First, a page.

President Obama Weighs In On Apple-FBI Battle

This week at the South by Southwest festival, United States president Barack Obama made a statement about the ongoing Apple-FBI privacy battle. During his keynote speech at the festival, president Obama did not refer to the Apple-FBI case directly, but he cautioned festival goers against absolutist positions. His keynote also referred to the NSA leaks put into motion by Edward Snowden, and how this event had caused major political-distrust in citizens who were now hesitant to believe that the government is as impartial as it is supposed to be.

His statement included the following:”

And we agree on that because we realize that just like all of our other rights, freedom of speech, freedom of religion, etc, there are some constraints we impose in order to make sure we are safe secure and living in a civilized society.

Now, technology is evolving so rapidly that new questions are being asked, and I am of the view that there are very real reasons why we want to make sure that the government can not just willie nilly get into everybody's iPhones, or smartphones, that are full of very personal information and very personal data.”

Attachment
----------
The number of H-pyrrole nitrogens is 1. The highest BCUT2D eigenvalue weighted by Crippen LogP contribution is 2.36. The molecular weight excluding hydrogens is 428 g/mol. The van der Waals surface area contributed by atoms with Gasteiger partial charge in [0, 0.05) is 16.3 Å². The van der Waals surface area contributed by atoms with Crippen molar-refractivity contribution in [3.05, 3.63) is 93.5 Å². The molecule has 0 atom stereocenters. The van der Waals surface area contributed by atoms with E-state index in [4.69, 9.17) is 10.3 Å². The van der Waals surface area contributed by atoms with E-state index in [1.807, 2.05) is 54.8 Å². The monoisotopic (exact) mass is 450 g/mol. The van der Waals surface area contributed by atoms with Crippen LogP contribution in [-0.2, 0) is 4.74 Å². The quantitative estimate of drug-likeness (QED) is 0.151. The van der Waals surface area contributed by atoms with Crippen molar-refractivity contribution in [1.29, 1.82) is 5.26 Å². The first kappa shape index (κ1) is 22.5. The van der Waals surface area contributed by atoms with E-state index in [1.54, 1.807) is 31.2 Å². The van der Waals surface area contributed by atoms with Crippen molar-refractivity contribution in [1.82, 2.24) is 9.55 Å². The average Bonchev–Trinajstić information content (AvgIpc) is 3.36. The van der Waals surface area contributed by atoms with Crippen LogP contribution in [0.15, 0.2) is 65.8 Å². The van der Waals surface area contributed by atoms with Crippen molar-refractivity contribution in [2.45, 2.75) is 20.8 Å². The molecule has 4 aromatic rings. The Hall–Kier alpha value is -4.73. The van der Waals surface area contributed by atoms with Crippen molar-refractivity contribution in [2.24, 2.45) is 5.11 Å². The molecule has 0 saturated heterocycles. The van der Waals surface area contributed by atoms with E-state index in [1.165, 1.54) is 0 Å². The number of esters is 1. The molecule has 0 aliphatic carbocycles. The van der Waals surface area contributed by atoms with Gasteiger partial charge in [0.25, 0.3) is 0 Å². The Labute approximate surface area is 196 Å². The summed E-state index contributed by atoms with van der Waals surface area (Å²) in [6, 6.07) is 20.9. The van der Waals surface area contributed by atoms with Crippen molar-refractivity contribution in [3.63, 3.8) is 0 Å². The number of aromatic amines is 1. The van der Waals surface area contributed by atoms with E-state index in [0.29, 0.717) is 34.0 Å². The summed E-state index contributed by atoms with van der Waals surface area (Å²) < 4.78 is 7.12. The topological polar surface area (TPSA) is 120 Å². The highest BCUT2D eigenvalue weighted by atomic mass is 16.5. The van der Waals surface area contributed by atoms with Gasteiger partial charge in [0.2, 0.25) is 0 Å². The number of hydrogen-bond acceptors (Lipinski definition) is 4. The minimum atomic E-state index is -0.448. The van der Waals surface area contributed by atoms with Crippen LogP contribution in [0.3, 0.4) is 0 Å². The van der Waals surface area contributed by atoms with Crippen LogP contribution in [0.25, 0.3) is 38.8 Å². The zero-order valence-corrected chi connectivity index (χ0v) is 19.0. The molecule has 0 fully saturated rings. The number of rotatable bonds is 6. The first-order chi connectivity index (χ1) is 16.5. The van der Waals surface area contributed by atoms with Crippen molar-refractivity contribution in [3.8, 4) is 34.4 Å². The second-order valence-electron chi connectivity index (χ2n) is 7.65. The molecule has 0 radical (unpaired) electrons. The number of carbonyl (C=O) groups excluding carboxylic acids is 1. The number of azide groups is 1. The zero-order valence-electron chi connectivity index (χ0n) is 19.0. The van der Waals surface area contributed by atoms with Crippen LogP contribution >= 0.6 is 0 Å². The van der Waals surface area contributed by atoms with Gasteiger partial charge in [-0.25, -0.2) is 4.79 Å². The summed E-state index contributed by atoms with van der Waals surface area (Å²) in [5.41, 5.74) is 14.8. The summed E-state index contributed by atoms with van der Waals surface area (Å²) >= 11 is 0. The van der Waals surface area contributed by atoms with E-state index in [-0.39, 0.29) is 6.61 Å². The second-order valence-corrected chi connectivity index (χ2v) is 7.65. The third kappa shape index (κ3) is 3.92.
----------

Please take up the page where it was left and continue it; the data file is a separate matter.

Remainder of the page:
President Obama also commented directly on encryption by calling for law enforcement access to encypted technologies:”

So now we have two values that we say are important. And the question we now have to ask technologically is if it is possible to make an impenetrable device or system where the encryption is so strong that there is no key, there is no door at all. Then how do we apprehend the child pornographer? How do we solve or disrupt a terrorist plot? What mechanisms do we have available to do even simple things like tax enforcement? If in fact you can't crack that all, if the government can't get in, then everybody is walking around with a Swiss Bank account in their pocket. There has to be some concession to the need to be able to get into that information somehow.

Now, what folks who are on the encryption side will argue is that any key whatsoever even if it starts off being directed at one device, could end up being used on every device.”

Consumer Affairs